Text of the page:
India helps Ericsson avoid worse dip as US spending sinks

Ericsson saw profits tumble on 'inventory adjustments' in North America and the costs of integrating its recent acquisitions.

Iain Morris, International Editor

April 18, 2023

7 Min Read
India helps Ericsson avoid worse dip as US spending sinks

It wasn't obvious Ericsson would carve out such a big chunk of India's 5G market when the first contracts were awarded last year. India's government and its operators had been hyping homegrown 5G. Reliance Jio, India's biggest telco, had bypassed Nordic vendors in 4G, opting entirely for South Korea's Samsung instead. But investors can be thankful Ericsson finally came through. Without India, the Swedish company would be in a far worse state.

Sales to southeast Asia, Oceania and India rocketed 138% for the just-ended first quarter, to about 13.9 billion Swedish kronor ($1.4 billion), compared with the year-earlier period, while no other big market area registered any growth whatsoever. Even with that performance, Ericsson's overall sales were unchanged on a constant-currency basis. And although total reported revenues were up 14%, to SEK62.6 billion ($6.1 billion), just about every profitability figure shrank. Net income dropped 46%, to SEK1.6 billion ($160 million).

Unfortunately, India, in the booting-up phase of 5G, is far less profitable than the relatively mature North American market. And the latter is currently about as vigorous as a drunk zombie. During the lockdown era of component shortages, Ericsson's customers appear to have built up stock they are now using for any network modernization. It means, of course, they are not spending as much with Ericsson. On a like-for-like basis, North American sales fell a quarter.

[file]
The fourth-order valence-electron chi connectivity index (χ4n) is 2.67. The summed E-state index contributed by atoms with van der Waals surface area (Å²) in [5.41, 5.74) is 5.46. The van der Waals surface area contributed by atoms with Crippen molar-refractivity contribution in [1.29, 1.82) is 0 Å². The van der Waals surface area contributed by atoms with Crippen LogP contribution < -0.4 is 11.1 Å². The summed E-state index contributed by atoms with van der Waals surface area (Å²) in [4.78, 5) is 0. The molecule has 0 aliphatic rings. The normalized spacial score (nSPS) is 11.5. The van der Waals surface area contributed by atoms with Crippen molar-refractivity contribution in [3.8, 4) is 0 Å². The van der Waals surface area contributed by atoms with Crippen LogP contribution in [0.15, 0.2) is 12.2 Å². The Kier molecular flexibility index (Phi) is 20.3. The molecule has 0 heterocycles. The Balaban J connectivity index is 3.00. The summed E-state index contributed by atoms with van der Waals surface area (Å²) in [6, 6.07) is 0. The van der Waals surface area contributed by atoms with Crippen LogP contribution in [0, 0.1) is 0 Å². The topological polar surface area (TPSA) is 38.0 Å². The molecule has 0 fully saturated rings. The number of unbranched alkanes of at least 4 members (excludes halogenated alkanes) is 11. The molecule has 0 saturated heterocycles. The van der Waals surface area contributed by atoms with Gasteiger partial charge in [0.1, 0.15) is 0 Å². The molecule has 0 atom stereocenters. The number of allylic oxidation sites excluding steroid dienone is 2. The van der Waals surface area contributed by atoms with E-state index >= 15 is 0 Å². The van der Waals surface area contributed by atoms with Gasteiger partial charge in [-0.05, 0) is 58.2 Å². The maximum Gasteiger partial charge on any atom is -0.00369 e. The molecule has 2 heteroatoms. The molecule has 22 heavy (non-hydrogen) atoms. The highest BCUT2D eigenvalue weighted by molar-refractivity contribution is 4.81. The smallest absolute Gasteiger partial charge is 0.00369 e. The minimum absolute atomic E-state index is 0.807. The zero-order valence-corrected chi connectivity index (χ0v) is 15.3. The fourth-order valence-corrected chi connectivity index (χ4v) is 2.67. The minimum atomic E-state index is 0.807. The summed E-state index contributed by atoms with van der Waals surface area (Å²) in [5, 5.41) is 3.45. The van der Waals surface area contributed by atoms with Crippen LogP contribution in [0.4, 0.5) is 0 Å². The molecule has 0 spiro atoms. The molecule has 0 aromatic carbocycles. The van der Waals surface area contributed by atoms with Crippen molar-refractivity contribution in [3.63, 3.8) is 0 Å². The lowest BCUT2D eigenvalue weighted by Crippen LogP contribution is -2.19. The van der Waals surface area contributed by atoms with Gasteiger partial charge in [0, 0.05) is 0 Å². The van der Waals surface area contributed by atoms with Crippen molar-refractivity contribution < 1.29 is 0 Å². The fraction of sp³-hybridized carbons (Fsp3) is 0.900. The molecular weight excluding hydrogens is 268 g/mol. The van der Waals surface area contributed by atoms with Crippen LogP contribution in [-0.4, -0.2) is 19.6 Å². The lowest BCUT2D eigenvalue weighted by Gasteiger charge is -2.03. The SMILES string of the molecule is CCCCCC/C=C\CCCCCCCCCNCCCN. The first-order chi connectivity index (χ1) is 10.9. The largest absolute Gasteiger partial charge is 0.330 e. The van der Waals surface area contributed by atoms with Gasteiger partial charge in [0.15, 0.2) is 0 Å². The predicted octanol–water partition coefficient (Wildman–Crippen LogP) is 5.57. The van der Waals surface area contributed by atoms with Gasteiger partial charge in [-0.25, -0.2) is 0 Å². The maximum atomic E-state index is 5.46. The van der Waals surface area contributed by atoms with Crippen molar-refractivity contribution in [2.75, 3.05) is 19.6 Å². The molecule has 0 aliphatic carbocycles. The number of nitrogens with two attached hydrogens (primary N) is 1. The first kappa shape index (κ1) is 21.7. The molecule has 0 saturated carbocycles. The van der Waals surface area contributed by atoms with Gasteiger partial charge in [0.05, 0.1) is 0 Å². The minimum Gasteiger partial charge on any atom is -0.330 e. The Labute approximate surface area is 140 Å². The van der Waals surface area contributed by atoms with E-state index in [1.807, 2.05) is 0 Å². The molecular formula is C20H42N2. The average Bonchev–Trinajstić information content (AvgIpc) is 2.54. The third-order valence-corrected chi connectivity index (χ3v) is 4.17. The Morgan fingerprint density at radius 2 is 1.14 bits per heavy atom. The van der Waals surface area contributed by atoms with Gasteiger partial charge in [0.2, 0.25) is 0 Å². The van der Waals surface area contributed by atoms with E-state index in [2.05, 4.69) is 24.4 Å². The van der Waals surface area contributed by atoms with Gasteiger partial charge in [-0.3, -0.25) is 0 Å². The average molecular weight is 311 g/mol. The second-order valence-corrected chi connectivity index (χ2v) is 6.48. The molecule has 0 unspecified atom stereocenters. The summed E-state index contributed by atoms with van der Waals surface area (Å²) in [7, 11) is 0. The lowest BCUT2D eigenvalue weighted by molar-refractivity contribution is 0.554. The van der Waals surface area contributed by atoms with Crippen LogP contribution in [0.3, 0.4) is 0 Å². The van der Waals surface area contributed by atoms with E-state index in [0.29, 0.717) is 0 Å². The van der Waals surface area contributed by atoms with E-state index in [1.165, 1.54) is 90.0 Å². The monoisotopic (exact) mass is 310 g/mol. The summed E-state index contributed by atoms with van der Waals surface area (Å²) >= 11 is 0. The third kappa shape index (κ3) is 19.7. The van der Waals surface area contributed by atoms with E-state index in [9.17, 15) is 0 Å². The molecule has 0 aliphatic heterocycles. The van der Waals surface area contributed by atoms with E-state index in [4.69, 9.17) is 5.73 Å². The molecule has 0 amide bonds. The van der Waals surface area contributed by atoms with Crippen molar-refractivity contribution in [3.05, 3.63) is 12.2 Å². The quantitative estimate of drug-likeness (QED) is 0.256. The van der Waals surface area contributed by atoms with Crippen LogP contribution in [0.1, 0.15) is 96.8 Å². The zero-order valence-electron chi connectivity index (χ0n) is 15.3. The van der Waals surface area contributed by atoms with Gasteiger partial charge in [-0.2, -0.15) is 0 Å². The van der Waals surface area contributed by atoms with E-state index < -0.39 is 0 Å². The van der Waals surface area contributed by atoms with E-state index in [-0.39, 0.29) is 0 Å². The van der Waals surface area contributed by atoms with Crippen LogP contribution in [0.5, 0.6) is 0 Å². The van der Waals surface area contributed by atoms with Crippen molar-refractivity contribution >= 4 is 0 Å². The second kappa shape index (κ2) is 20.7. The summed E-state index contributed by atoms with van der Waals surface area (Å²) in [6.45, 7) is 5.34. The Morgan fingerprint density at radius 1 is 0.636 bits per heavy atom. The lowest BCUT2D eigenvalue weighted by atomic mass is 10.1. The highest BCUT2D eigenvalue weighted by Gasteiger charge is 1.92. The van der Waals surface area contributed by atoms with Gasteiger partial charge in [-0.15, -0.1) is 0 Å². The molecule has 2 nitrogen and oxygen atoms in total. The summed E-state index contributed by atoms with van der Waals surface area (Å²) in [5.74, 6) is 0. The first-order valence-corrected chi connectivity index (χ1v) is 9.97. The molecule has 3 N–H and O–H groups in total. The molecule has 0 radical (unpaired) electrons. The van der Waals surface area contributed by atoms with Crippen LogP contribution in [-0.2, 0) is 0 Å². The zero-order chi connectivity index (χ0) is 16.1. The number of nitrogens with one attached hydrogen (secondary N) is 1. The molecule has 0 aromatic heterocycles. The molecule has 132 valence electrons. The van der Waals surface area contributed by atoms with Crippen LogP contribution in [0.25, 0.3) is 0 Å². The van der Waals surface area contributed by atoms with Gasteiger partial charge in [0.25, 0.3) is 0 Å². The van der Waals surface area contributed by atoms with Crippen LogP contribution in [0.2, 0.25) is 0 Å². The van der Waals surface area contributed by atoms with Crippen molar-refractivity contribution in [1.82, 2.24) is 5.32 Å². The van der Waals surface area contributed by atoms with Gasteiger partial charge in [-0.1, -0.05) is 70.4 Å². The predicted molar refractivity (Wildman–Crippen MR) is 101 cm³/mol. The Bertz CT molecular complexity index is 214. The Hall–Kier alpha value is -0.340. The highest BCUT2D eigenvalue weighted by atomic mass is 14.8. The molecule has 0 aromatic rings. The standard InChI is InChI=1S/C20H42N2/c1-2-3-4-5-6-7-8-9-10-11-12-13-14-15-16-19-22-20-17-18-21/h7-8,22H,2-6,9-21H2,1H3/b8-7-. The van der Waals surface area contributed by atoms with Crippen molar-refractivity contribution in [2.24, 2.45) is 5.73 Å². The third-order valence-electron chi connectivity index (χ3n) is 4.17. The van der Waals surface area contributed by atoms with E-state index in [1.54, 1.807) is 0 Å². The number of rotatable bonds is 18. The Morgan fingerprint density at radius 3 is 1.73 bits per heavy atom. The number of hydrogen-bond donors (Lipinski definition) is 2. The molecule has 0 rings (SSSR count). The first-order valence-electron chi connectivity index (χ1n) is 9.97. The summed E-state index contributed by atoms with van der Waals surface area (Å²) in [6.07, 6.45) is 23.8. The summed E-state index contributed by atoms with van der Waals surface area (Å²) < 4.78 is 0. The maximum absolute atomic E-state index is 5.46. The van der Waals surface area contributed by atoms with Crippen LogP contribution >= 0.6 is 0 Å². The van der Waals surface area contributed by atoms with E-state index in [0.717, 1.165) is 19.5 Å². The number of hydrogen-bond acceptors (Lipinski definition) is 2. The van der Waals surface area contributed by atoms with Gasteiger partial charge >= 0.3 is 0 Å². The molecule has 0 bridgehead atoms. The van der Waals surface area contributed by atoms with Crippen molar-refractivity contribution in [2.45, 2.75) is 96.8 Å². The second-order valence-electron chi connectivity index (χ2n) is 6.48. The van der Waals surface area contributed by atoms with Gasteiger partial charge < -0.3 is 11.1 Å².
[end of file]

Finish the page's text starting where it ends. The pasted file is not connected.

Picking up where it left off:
Figure 1: Ericsson CEO Borje Ekholm remains confident telco spending will recover. (Source: Ericsson) Ericsson CEO Börje Ekholm remains confident telco spending will recover.
(Source: Ericsson)

"Some customers are reducing the rollout pace somewhat, but the big effect is inventory adjustment after they built up large inventories when supply chains were tight," explained CEO Börje Ekholm on a call with equity analysts. He expects most of these inventory adjustments to be finished with this quarter.

Ekholm and his lieutenants are confident spending will rebound as smartphone consumers continue to gorge on data. "In the long term, we expect to see network investments recover as underlying traffic growth goes up at a high rate and more capacity is needed," he said. The rationale is that operators will have to spend more to reinforce their networks against that deluge of smartphone data.

But some analysts sound unconvinced. "In past cycles, we've seen that once a reduction in 4G happened it didn't recover till 5G came," said Sandeep Deshpande, an analyst with JP Morgan, on this morning's call. Capital intensity (spending as a percentage of revenues) has tended to be highest among telcos when they are investing in coverage expansion rather than capacity.

Nor does recovery necessarily mean a return to the 5G growth of previous years. Dell'Oro, a market research firm cited regularly in Ericsson's financial reports, expects there to be no sales growth in the global market for radio access network (RAN) products this year, with North America shrinking 7%. At its capital markets day last year, a Dell'Oro forecast shared by Ericsson showed the RAN market outside China would not grow before 2025 at the earliest.